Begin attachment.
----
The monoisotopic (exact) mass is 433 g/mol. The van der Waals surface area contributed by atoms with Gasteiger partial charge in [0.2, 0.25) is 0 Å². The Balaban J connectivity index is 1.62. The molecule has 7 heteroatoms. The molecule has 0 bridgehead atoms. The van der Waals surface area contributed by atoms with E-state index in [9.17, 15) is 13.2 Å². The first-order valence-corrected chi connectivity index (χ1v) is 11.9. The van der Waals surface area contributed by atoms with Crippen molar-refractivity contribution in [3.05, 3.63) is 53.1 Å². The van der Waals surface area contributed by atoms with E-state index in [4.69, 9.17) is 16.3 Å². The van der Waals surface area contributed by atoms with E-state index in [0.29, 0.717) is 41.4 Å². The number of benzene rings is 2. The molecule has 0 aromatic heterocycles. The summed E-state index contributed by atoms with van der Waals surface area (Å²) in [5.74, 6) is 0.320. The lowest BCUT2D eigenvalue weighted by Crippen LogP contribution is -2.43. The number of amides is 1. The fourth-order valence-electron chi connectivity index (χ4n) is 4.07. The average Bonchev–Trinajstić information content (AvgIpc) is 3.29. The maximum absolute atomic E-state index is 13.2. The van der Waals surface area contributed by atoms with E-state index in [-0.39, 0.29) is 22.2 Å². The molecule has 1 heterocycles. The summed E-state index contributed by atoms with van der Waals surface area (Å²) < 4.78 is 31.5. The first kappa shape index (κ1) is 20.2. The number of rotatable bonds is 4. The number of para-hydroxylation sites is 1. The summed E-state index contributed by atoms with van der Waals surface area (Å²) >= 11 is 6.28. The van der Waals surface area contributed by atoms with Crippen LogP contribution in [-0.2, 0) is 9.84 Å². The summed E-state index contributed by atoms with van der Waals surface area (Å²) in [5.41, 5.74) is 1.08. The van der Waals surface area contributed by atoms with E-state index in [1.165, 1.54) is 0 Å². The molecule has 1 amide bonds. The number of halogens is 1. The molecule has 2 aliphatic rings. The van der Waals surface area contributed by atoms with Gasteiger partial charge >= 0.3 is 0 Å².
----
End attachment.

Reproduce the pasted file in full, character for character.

The monoisotopic (exact) mass is 433 g/mol. The van der Waals surface area contributed by atoms with Gasteiger partial charge in [0.2, 0.25) is 0 Å². The Balaban J connectivity index is 1.62. The molecule has 7 heteroatoms. The molecule has 0 bridgehead atoms. The van der Waals surface area contributed by atoms with E-state index in [9.17, 15) is 13.2 Å². The first-order valence-corrected chi connectivity index (χ1v) is 11.9. The van der Waals surface area contributed by atoms with Crippen molar-refractivity contribution in [3.05, 3.63) is 53.1 Å². The van der Waals surface area contributed by atoms with E-state index in [4.69, 9.17) is 16.3 Å². The van der Waals surface area contributed by atoms with E-state index in [0.29, 0.717) is 41.4 Å². The number of benzene rings is 2. The molecule has 0 aromatic heterocycles. The summed E-state index contributed by atoms with van der Waals surface area (Å²) in [5.74, 6) is 0.320. The lowest BCUT2D eigenvalue weighted by Crippen LogP contribution is -2.43. The number of amides is 1. The fourth-order valence-electron chi connectivity index (χ4n) is 4.07. The average Bonchev–Trinajstić information content (AvgIpc) is 3.29. The maximum absolute atomic E-state index is 13.2. The van der Waals surface area contributed by atoms with E-state index in [-0.39, 0.29) is 22.2 Å². The molecule has 1 heterocycles. The summed E-state index contributed by atoms with van der Waals surface area (Å²) < 4.78 is 31.5. The first kappa shape index (κ1) is 20.2. The number of rotatable bonds is 4. The number of para-hydroxylation sites is 1. The summed E-state index contributed by atoms with van der Waals surface area (Å²) >= 11 is 6.28. The van der Waals surface area contributed by atoms with Crippen LogP contribution in [-0.2, 0) is 9.84 Å². The summed E-state index contributed by atoms with van der Waals surface area (Å²) in [5.41, 5.74) is 1.08. The van der Waals surface area contributed by atoms with E-state index in [1.165, 1.54) is 0 Å². The molecule has 1 amide bonds. The number of halogens is 1. The molecule has 2 aliphatic rings. The van der Waals surface area contributed by atoms with Gasteiger partial charge >= 0.3 is 0 Å².